'Thor: Love and Thunder' Review: Christian Bale, Natalie Portman steal Chris Hemsworth's thunder in fun flick

If the MCU was looking for a win after a few forgettable flicks, it's got one now.


                            'Thor: Love and Thunder' Review: Christian Bale, Natalie Portman steal Chris Hemsworth's thunder in fun flick
Natalie Portman as Jane Foster in 'Thor: Love and Thunder' (IMDb)
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At the heart of it, 'Thor: Love and Thunder' is all about love and sacrifice. As much as it is a light-hearted MCU affair, it's also bittersweet. It wouldn't be a stretch to call this a better film than 'Ragnarok', because it certainly is. The 'Thorquel' as it's called now may have been hit by leaks that turn out to be painfully true, but what makes it worthy of a watch or two is purely the way it's told. Chris Hemsworth might be the God of Thunder, but it's stolen by a certain Christian Bale who showcases his acting chops and versatility as Gorr the God Butcher. Sharing some of that thunder is also Natalie Portman, whose absence in the last few MCU movies (the cameo in 'Avengers: Endgame' not counting) is finally explained.

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Jane Foster (Portman) is Thor as well, but it's not the way she envisioned it to be. The terminally ill physicist decides to see if a Viking spirit could rid her of her cancer, but the very superhero she becomes is actually accelerating her path to dying. It's a nice parallel to Robert Downey Jr's Tony Stark in 'Iron Man 2'. He may have replaced the Palladium in his chest with a far more durable and life-giving element that was killing him slowly, but it's not the case for Foster who dies a little each time she becomes Thor.

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Natalie Portman as Thor in 'Thor: Love and Thunder' (Marvel)

 

The plot is fairly straightforward. Gorr the God Butcher (Bale) is on a god-decimation spree, His necrosword is his weapon of choice that while killing him still makes him one of the more deadliest villains in the MCU. His frailty is perhaps his biggest strength as he manages to pack some power despite the lithe physique. He loses faith after the very God he worships fails to listen to his plea, and mocks him instead. The rage that orchestrates the killing of one supreme power consumes him as he kills one at a time. Thor falls in his crosshairs, and what follows is a skirmish that packs action, thrill, comedy, and some lovely rock music to the very end.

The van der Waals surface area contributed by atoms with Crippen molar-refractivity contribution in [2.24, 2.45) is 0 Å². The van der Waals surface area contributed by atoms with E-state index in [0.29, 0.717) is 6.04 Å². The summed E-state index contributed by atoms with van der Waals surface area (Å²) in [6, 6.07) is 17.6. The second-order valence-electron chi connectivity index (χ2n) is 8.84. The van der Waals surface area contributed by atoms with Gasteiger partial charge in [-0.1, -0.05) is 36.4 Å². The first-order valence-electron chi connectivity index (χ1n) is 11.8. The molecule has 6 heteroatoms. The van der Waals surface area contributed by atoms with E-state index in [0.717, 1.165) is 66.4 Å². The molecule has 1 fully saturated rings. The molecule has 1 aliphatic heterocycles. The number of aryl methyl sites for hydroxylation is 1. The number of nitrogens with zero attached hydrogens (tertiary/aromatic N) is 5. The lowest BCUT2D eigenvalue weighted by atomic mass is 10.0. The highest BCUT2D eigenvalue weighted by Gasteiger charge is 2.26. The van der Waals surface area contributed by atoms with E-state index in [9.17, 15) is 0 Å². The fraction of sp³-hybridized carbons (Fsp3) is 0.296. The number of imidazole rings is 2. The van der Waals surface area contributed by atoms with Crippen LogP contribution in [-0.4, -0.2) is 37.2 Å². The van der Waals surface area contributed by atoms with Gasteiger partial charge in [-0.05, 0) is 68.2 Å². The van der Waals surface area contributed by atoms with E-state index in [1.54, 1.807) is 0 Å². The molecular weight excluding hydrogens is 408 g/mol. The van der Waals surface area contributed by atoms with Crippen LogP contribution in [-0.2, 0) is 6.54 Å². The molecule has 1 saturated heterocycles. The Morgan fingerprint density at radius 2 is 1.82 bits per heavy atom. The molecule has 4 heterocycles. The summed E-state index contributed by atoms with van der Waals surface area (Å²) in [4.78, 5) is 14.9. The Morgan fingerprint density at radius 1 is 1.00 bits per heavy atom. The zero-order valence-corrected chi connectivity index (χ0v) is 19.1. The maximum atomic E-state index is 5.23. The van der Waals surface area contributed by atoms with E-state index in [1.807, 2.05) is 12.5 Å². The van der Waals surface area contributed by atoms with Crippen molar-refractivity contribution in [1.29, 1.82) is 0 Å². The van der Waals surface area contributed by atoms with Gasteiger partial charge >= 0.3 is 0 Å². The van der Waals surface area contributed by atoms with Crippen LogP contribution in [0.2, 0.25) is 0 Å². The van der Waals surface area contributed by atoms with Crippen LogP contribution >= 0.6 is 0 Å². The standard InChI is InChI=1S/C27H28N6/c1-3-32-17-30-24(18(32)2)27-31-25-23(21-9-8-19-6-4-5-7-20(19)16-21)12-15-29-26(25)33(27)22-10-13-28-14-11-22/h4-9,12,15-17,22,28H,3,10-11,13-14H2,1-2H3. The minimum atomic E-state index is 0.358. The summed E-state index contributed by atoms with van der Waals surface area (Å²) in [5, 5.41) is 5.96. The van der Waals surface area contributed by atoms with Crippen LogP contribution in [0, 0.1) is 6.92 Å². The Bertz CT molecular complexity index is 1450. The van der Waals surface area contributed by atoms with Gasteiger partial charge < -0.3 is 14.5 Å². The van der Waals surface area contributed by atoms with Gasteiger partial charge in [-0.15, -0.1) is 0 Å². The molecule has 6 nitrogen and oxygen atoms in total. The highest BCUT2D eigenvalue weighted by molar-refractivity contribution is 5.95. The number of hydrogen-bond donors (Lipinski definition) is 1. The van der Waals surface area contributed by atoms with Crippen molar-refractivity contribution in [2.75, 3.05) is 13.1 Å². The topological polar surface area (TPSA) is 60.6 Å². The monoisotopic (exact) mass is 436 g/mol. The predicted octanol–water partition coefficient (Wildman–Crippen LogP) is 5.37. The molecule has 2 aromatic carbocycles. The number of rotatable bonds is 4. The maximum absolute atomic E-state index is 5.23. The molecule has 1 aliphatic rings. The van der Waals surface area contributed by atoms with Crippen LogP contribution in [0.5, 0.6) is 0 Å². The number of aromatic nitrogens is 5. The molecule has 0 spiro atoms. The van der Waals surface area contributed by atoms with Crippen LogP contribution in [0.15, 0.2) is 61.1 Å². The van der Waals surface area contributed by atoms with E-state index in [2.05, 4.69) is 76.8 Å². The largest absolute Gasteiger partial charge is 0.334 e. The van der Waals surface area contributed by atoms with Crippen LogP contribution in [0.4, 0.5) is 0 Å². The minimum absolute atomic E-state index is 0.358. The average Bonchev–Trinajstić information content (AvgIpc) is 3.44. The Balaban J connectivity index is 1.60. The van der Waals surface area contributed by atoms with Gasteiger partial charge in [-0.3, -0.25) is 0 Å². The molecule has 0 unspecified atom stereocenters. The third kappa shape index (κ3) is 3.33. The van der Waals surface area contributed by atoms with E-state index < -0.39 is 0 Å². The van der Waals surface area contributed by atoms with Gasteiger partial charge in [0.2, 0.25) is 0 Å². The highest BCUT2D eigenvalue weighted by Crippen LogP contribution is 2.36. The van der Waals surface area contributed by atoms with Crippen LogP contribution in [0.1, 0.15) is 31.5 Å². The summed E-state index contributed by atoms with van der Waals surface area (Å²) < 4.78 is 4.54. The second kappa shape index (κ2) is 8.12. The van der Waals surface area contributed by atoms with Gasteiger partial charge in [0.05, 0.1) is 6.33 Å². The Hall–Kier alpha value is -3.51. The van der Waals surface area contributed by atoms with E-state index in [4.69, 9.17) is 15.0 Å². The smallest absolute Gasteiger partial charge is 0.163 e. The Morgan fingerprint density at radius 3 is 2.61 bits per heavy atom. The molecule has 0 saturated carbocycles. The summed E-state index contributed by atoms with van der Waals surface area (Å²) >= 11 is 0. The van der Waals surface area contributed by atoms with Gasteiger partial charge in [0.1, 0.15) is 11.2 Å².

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There are a few roles that complement the trio well. Russell Crowe as a power-drunk and incorrigible Zeus, Taika Waititi's Korg, and Tessa Thompson's Valkyrie, and the Guardians of the Galaxy, play their roles to perfection as do some Asgardian kids who have their 60 seconds to fame. 'Love and Thunder' also uses a young star in Hemsworth's daughter, India. She may have had sparing screen space, but there's no doubt that her dad picked the perfect launch vehicle for the 10-year-old. For the first time in four installments, which also guarantees a fifth film, Hemsworth is pretty much a side character in his own film.

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What makes Thor lovable is the childlike and carefree attitude he carries, one that Waititi brings out on full display. But all things considered, Bale and Portman headline and showstop 'Love and Thunder' and do a darn good job at it. If the MCU was looking for a win after a few forgettable flicks, it's got one now.

'Thor: Love and Thunder' releases July 8 in the US.

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